The new security director should meet with the contract security services provider to learn what is already in place and to decide what might need to be adjusted or augmented. With regard to contract officers in place when the new security director takes over, it is important that these officers have CPR, AED, and first-aid training, as accidents are common on construction sites.

Programs. Important security programs that must be inaugurated immediately are perimeter security with controlled entry points and badging.

Perimeter security. Construction sites may or may not be fenced, but perimeter security must be established in either case to prevent problems. For example, I’ve seen parts of unsecured sites become local hangouts, and I’ve had competitors sneak in to spy on the project. I’ve also had a worker and his spouse drive onto a site during off hours and become engaged in a violent domestic dispute. Appropriate lighting, regular patrols, and CCTV are among the tools that can help prevent or detect such intrusions.

If technology, such as a CCTV system, will be used in the construction phase, the security director should, if at all possible, select systems or components that can become part of the permanent facility security after the opening.

Badges. The badge system should be robust, but that does not have to mean high-tech at this early stage. One easy system is to issue each type of site personnel different colored badges. That way, someone with a badge color not approved for a certain area can be easily spotted.

An additional low-cost solution is to use colored dots that can be applied to the badges to indicate special access to certain areas or for limited times. Stickers can be easily added at the security check points. When certain phases of the construction are completed, security must make sure that badges are collected.

Inspections. Materials are often stolen from construction sites. Among the major targets of thieves today is copper, which is used for pipes, wires, cables, and other parts of plumbing, air conditioning, power generation, and sprinkler systems. Indeed, the prevalence of this crime is so great that the U.S. Department of Energy places the loss at more than $1 billion per year. There is often added damage caused by the thieves, who rip cables, wires, pipes, and other fixtures out of the building. If materials theft has been a problem in the area, vehicle inspections may be called for.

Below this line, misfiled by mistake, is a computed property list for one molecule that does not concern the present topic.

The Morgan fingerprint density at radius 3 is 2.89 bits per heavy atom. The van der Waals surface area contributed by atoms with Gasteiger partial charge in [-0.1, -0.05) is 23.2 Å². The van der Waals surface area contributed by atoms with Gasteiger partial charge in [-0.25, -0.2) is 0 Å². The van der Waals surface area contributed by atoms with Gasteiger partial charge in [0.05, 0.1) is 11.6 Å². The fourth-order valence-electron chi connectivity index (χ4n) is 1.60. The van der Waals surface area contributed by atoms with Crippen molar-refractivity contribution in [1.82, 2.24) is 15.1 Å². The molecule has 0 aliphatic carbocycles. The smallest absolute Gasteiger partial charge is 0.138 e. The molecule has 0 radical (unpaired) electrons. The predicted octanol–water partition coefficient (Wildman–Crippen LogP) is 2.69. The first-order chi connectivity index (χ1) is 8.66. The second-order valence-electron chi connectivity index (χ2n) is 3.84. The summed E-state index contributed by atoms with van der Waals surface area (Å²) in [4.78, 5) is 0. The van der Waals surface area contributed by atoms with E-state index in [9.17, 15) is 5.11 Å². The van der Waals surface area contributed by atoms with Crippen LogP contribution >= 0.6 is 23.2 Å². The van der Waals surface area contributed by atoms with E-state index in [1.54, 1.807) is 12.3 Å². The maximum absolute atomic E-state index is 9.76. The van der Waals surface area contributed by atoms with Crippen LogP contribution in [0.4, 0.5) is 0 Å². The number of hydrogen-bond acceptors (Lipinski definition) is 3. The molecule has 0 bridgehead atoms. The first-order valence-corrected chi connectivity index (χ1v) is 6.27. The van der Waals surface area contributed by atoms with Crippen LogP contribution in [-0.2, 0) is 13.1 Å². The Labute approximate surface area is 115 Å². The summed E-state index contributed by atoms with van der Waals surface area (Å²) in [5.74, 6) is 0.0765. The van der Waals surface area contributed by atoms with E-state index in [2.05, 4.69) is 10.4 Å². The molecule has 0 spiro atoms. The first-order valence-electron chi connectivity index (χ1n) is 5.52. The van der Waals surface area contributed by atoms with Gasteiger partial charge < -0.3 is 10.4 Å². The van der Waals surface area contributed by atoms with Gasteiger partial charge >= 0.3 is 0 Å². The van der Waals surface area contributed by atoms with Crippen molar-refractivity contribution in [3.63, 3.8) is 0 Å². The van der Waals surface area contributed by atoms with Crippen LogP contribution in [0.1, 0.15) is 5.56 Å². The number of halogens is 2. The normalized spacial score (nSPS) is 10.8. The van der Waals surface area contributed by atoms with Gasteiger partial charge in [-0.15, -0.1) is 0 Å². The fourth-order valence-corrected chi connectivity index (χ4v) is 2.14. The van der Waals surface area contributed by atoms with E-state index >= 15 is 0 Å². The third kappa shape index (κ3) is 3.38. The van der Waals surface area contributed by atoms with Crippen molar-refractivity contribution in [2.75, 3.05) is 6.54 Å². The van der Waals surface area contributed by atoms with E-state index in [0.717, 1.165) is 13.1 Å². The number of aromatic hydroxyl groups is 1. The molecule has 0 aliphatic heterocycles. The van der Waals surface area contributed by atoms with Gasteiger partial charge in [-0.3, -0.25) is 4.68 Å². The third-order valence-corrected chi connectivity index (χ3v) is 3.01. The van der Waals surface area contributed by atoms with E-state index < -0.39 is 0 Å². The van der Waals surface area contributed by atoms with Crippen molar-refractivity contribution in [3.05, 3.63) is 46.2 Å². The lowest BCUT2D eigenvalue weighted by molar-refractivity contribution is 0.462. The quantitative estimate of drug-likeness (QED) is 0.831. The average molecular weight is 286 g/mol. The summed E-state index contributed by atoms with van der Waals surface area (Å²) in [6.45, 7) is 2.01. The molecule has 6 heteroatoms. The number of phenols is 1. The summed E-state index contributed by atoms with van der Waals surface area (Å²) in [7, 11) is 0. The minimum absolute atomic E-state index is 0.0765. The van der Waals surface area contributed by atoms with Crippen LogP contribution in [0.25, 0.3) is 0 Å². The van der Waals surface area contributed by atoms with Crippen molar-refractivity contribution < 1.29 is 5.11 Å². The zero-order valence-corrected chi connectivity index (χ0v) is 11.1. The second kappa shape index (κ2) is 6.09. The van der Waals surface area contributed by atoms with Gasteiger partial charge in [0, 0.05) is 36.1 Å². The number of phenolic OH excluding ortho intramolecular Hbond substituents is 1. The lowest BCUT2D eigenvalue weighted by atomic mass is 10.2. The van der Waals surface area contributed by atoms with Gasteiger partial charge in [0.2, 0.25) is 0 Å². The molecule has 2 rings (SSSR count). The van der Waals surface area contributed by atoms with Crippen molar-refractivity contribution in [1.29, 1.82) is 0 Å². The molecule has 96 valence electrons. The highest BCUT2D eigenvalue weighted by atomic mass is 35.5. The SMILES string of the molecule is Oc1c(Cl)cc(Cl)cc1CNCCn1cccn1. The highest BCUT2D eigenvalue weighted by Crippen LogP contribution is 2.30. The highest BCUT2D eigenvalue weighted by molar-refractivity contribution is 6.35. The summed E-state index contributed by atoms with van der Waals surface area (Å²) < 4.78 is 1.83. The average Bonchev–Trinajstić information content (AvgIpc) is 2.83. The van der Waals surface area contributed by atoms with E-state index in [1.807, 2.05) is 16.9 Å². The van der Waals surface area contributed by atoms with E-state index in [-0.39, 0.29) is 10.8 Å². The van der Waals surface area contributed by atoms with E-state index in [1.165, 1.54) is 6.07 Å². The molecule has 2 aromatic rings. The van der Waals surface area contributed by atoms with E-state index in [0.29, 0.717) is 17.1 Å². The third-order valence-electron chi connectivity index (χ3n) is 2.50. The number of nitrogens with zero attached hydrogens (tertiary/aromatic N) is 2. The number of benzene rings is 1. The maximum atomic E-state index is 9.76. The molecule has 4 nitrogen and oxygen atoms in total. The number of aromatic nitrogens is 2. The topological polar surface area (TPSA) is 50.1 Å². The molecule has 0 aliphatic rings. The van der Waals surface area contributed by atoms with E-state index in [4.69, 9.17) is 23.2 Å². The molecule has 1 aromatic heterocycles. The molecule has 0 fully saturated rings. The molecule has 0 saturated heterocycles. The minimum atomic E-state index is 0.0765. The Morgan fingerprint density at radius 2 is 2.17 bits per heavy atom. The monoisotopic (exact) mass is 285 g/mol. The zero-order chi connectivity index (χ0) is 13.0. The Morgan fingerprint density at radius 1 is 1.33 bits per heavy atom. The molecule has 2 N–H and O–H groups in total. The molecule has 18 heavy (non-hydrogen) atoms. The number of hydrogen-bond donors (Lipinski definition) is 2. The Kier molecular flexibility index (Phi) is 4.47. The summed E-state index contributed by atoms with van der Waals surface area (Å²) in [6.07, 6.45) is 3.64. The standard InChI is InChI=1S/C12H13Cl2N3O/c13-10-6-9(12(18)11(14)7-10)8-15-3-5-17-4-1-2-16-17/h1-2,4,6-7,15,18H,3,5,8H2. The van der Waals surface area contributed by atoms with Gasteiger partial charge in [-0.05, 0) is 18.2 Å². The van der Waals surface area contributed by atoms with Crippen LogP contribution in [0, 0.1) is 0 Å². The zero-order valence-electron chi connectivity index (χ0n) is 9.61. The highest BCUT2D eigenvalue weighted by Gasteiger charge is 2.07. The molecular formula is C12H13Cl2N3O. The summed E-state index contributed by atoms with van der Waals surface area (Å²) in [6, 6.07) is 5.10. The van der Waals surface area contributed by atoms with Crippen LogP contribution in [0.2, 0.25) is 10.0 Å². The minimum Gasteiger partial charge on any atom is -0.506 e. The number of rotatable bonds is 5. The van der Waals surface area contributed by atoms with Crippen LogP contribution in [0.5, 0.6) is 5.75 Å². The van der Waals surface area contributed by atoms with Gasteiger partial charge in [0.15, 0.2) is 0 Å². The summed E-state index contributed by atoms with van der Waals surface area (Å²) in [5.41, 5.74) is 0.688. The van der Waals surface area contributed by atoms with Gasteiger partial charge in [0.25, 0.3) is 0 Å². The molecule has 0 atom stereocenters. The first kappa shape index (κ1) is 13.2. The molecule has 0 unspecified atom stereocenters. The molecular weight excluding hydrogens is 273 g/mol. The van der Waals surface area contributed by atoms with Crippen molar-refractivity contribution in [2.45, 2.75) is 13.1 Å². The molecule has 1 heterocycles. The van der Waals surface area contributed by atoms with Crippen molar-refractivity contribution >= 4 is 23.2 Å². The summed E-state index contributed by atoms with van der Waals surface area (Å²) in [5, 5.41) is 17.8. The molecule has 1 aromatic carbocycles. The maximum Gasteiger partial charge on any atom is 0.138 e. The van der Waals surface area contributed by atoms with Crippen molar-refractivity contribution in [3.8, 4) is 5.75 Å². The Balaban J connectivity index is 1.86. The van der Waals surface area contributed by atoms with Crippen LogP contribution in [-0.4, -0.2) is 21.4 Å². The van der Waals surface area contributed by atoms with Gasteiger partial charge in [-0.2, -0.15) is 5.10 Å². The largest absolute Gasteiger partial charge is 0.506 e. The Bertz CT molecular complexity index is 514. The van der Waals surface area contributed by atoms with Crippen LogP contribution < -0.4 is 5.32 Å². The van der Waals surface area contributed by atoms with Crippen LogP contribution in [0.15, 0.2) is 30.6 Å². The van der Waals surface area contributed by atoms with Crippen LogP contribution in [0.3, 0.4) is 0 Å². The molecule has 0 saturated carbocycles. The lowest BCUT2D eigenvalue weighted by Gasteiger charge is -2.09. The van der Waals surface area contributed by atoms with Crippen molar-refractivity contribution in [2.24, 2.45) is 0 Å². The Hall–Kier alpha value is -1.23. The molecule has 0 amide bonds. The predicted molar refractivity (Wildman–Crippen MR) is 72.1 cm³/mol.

Confidentiality. As the project progresses and signature features of the casino are completed, perimeter security can take on another aspect—protecting the big reveal. Often, the casino owners don’t want media on the site without having gone through proper channels.

It isn’t just members of the media who may try to access the casino before opening day. Frequently, people who worked on the site want to bring family and friends to see their handiwork. Generally, a day is set for this by the management, but if that day is inconvenient for the workers, they will often try to skirt security. All it takes is one family member to take a photo with a cell phone and to post it to a social media site, and the company’s ability to build suspense and have an exciting unveiling will be ruined.

Employee buy-in. There may be some initial resistance to the security measures that the new director puts in place. This is only natural, because the people on site may have been working there, unrestricted in their comings and goings for months.

One way to make them aware of the need for the programs, and to encourage their participation in them, is the creation of a tip-reporting program. A low-cost and easy way to enact an “If You See Something, Say Something” program is simply to make up fliers that can be tacked up liberally around the site. The phone number on the flier should be that of the cell phone that is usually handed off to whoever is the lead security person on site during any given shift.

Team Building